summer album of the week: 05-23-09

Welcome to a new feature we’re planning for every Saturday here at The Musical Box from now until Labor Day weekend. It’s called simply the Summer Album of the Week – a chance to briefly celebrate a great pop/rock recording released during the summers of yore, be it last year or decades ago.

Our entries each week will reflect an album released during the corresponding month – meaning records issued in May will be written about in May and so on. But after that, we toss chronology out the window. We might feature a 2002 album one week and a gem from 1966 the next. It’s all intended to simply expand the notion of what is commonly viewed as “summer music” and recall (and maybe even re-introduce) sounds that helped fuel the fun in the sun of summers past.

We lead off with a beaut:

roxy music: avalon (released may 1982)

roxy music: avalon (released may 1982)

From its cover art work of some Nordic lord surveying an inverted horizon (clouds are the ocean, the ocean is the sky) to the gorgeous dark elegance of its immensely rhythmc tunes, Avalon is where British art rock fave Roxy Music grew up. All of its trademark sounds are still there: Phil Manzanera’s chiming guitar, Andy MacKay’s woodwind punctuations and, of course, the hapless crooning of Bryan Ferry. But add discreet keyboard and percussion orchestration along with a landmark mix by Bob Clearmountain that makes Roxy sound royal and you have a true vanguard record. When faced with the daunting task of a producing followup to Avalon, Ferry and Roxy did what any honestly discerning pop troupe band would do. They broke up.

Boy gets replacement valve without open-heart surgery: Device lets 16- year-old breathe deeply again: ‘This is the future’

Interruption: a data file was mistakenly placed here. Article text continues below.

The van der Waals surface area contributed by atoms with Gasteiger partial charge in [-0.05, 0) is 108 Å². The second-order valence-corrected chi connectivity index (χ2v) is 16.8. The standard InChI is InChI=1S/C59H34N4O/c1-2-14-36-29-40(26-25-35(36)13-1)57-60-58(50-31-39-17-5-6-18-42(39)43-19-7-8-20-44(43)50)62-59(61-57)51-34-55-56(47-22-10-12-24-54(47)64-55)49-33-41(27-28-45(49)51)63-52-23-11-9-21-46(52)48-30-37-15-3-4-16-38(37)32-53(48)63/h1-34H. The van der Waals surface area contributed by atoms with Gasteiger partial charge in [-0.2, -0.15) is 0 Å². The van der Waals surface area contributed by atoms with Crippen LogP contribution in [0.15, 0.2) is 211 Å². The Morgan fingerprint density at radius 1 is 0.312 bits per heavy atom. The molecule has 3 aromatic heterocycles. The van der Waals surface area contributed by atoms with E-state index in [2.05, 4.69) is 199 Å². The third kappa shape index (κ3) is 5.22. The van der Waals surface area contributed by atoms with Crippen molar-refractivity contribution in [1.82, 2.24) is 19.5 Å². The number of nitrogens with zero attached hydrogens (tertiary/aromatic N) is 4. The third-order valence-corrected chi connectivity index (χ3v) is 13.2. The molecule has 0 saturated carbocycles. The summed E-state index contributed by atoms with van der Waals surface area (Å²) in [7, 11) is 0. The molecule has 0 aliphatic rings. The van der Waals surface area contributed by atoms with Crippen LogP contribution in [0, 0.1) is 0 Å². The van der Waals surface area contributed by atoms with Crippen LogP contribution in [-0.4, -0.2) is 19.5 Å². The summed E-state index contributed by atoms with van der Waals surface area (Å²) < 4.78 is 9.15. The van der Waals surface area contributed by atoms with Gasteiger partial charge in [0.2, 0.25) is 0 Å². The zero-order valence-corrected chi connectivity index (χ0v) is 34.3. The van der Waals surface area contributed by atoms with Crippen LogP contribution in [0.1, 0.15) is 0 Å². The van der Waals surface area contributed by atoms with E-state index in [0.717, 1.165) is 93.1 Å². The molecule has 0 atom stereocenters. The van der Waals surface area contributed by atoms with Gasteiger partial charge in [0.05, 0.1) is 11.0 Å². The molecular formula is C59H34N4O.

Chicago Sun-Times December 16, 2005 | Jim Ritter Sixteen-year-old Justin Reaves’ diseased heart left him so out of breath that just talking made him tired.

Justin needed a new heart valve. But he wasn’t a candidate for open heart surgery because previous heart operations had created too much scar tissue.

Using a remarkable experimental device, a University of Chicago doctor this week placed a quarter-size replacement valve in Justin’s heart without doing open heart surgery. go to website open heart surgery

The procedure was similar to balloon angioplasties commonly used to open clogged arteries. The replacement valve was compressed on the tip of a pencil-thin catheter. Dr. Ziyad Hijazi inserted the catheter in Justin’s groin and threaded it through blood vessels into his heart. Once the valve was in the proper position, a tiny balloon inflated it to the size of a quarter, and it wedged in place.

Justin woke up minutes after the three-hour procedure Tuesday, able to take deep breaths. On Wednesday, Justin was released from Comer Children’s Hospital, and he headed back to the family farm in South Dakota.

“He’s much better now,” Hijazi said.

Each year, more than 100,000 Americans undergo open heart surgery to repair leaky aortic valves. A healthy valve consists of three flaps. When open, the valve allows blood to flow from the heart to the body. When shut, the valve prevents blood from flowing back to the heart.

Open heart surgery typically requires seven to 10 days in the hospital, followed by six to eight weeks of recovery.

As many as 1 million patients a year could benefit from aortic valve replacements, but most are too sick for open heart surgery, Hijazi said.

The new heart valve is made by Edwards Lifesciences of Irvine, Calif. The company has tested the device on about 75 patients, mostly in Europe, and has begun a study in the United States. The company hopes to receive approval in the European Union as early as 2007 and the United States in three or four years. openheartsurgerynow.net open heart surgery

The company wants to use the device as a replacement aortic valve. But Justin’s problem was in his pulmonary valve, which regulates blood flow from the heart to the lungs.

Under its “compassionate use” provision, the U.S. Food and Drug provision allowed Hijazi to use the device for the first time as a replacement pulmonary valve.

Edwards Lifesciences hasn’t decided whether it will seek approval to use the device for pulmonary valve replacements, which are much less common than aortic valve replacements.

Installing the new valve is a “very high-skilled procedure,” Hijazi said.

However, the skill can be taught. “This is the future,” Hijazi said. But “it will take time to perfect the technology and make it available.” jritter@suntimes.com Jim Ritter



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